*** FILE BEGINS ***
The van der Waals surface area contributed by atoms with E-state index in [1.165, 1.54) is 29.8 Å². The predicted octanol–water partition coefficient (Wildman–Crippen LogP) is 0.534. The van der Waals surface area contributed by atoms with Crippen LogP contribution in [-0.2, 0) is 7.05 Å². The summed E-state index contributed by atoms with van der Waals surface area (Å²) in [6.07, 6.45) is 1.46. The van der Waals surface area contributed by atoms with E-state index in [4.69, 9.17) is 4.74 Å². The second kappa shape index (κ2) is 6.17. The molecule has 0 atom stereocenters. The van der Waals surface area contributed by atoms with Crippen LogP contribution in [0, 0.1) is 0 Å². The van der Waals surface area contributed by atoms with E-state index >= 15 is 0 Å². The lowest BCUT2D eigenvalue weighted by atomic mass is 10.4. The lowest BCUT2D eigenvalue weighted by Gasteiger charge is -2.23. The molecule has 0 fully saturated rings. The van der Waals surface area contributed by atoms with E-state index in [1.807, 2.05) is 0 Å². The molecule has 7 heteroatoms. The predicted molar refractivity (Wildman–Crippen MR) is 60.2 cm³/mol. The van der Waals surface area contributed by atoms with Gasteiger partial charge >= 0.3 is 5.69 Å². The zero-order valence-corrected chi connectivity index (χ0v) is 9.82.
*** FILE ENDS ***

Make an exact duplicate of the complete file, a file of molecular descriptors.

The van der Waals surface area contributed by atoms with E-state index in [1.165, 1.54) is 29.8 Å². The predicted octanol–water partition coefficient (Wildman–Crippen LogP) is 0.534. The van der Waals surface area contributed by atoms with Crippen LogP contribution in [-0.2, 0) is 7.05 Å². The summed E-state index contributed by atoms with van der Waals surface area (Å²) in [6.07, 6.45) is 1.46. The van der Waals surface area contributed by atoms with E-state index in [4.69, 9.17) is 4.74 Å². The second kappa shape index (κ2) is 6.17. The molecule has 0 atom stereocenters. The van der Waals surface area contributed by atoms with Crippen LogP contribution in [0, 0.1) is 0 Å². The van der Waals surface area contributed by atoms with E-state index >= 15 is 0 Å². The lowest BCUT2D eigenvalue weighted by atomic mass is 10.4. The lowest BCUT2D eigenvalue weighted by Gasteiger charge is -2.23. The molecule has 0 fully saturated rings. The van der Waals surface area contributed by atoms with E-state index in [1.807, 2.05) is 0 Å². The molecule has 7 heteroatoms. The predicted molar refractivity (Wildman–Crippen MR) is 60.2 cm³/mol. The van der Waals surface area contributed by atoms with Gasteiger partial charge >= 0.3 is 5.69 Å². The zero-order valence-corrected chi connectivity index (χ0v) is 9.82.